A pattern of obfuscation may be just what the lawyer ordered when it comes to patents and machine vision.
In 2004, after years of litigation, Cognex (Natick, MA, USA; www.cognex.com) announced that Chief Judge Philip Pro of the US District Court in Las Vegas, NV, ruled in favor of the company in its lawsuit against the Lemelson Medical, Education & Research Foundation, Limited Partnership. As you may recall, the Lemelson Foundation (Portland, OR, USA; www.lemelson.org) claimed that it held multiple patents related to machine vision without actually building a single device or system. Luckily, Judge Pro held that the claims of the 14 patents were invalid, unenforceable, and not infringed by Cognex.
In the four years that have passed, however, it seems that little has been learned from this landmark ruling. Reviewing many of the patents currently listed at the United States Patent and Trademark Office (USPTO; www.uspto.gov) reveals the numerous flaws that have yet to be addressed in the patent applications that describe both the development of technology and the deployment of systems that use image-processing or machine-vision components.
On the technology front, multiple patents are listed that describe image-processing algorithms. One patent, entitled “Adaptive edge detection and enhancement for image processing,” describes just that. Upon careful examination of this patent, however, one has to question what is really original about the claims, since the patent is surrounded in legalese. Interestingly, too, the patent references numerous classic works such as Azriel Rosenfeld’s book Digital Picture Processing, written nearly 20 years earlier, as well as conference proceedings and IEEE papers.
While legal mumbo-jumbo may be standard procedure for the patent office, it certainly opens itself to abuse, especially in any technical field. Edge-detection algorithms, for example, are one of the most commonly used algorithms in machine vision. But does anyone claim a patent on, for example, subpixel interpolation using cubic splines? I could not find any such reference to this at the USPTO.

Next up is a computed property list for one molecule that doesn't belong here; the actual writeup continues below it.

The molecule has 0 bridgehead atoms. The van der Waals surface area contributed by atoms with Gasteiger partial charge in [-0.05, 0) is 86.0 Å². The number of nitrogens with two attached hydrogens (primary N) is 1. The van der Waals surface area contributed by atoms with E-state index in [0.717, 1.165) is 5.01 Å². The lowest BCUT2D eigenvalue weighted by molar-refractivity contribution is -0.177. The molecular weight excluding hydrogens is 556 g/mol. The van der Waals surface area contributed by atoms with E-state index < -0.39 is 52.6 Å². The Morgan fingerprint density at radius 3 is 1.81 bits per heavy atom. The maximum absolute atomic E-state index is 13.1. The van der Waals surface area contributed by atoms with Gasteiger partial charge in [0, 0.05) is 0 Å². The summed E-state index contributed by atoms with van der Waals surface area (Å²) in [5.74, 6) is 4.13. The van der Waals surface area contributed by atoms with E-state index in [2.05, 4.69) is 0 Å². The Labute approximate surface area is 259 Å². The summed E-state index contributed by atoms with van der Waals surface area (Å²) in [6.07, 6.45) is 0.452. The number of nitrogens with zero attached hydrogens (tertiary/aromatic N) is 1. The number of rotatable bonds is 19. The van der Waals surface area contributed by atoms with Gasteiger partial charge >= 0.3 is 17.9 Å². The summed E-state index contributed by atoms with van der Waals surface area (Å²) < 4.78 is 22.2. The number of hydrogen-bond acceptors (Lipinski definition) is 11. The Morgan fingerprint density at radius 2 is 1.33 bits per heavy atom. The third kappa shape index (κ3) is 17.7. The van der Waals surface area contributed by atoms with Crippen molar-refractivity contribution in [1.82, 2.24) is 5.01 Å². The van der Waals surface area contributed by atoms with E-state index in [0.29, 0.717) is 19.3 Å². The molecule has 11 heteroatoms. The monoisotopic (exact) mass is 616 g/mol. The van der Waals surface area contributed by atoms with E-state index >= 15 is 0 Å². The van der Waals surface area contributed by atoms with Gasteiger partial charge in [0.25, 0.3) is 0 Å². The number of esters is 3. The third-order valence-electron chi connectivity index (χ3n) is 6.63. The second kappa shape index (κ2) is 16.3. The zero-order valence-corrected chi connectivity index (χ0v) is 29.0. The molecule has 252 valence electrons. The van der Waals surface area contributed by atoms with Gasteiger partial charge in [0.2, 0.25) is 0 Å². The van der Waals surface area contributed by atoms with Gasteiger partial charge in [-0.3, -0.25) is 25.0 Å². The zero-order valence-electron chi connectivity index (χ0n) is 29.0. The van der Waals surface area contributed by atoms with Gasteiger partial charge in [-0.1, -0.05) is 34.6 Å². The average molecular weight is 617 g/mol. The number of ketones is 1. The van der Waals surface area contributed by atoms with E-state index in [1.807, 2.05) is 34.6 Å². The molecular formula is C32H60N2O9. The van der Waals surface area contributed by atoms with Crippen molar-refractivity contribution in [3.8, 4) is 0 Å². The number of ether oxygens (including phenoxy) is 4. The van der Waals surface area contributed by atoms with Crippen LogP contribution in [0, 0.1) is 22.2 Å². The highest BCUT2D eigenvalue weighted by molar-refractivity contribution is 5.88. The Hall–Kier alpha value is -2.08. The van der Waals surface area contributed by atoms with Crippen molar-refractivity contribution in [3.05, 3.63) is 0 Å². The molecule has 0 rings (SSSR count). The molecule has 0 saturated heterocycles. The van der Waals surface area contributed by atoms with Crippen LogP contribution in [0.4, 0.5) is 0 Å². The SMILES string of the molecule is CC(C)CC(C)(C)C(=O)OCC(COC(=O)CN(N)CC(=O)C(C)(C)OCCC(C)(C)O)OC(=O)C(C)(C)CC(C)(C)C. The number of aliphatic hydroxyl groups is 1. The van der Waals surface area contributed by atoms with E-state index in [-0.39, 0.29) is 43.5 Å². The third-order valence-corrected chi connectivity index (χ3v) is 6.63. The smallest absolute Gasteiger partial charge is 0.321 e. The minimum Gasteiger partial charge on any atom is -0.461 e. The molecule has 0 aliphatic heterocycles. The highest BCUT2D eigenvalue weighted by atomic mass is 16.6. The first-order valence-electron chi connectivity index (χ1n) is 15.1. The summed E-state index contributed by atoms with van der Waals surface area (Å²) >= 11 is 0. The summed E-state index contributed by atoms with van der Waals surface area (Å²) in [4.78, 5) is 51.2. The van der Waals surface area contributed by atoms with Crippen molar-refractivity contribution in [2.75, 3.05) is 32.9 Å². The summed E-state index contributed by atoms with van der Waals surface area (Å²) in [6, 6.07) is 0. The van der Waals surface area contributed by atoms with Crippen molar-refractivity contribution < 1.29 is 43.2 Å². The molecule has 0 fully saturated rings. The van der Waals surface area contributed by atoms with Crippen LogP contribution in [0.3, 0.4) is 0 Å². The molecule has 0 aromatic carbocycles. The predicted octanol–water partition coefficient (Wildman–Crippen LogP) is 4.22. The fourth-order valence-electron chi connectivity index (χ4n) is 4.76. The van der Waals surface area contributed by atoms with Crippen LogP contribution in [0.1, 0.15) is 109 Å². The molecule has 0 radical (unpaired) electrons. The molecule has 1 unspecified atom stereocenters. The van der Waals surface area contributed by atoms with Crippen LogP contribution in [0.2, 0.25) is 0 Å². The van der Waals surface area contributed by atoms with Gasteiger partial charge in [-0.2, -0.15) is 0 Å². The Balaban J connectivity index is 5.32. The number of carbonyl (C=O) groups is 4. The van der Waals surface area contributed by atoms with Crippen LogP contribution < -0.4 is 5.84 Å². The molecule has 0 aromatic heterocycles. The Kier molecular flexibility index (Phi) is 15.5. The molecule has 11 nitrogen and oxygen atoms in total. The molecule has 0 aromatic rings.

If I were an unscrupulous person, I would submit such a patent immediately. And the reason would be, of course, to make lots of money. If I held such a patent and knew that certain commercial software used this subpixel interpolation method for edge detection, would I then have the right to claim patent infringement?
Unfortunately, the situation does not just end with those obtaining patents for algorithms. On the systems front, as you will discover, there are some companies that have patents that describe complete systems that use the technology. Upon examination of these “original systems,” it is also often difficult to understand what is original and why the patent was issued in the first place.
Originally, the role of the patent office was to protect the intellectual property of the developer of a unique product. Now, however, the rapid dissemination of information that is possible using the Internet has blurred the distinction between original thought and derivative claims.
All of this leaves the software and system developer with little choice. If an original algorithm or system has been invented, then a patent should be obtained. Unfortunately, one has to wonder whether any patent attorney has ever read the IEEE Transactions on Pattern Matching and Machine Intelligence (www.computer.org/tpami). And, since the answer to this question is rather obvious, developers of original products tend to avoid providing any type of in-depth technical descriptions to the patent office (or to the press), favoring instead to promote their advantages and benefits.
In Shakespeare’s King Henry the Sixth, Part II, Dick, the Butcher, remarks to Jack Cade, the Rebel, “The first thing we do, let’s kill all the lawyers.” If he were alive today, Shakespeare may have written about technology, and I think he would have chosen the word “avoid” rather than “kill.”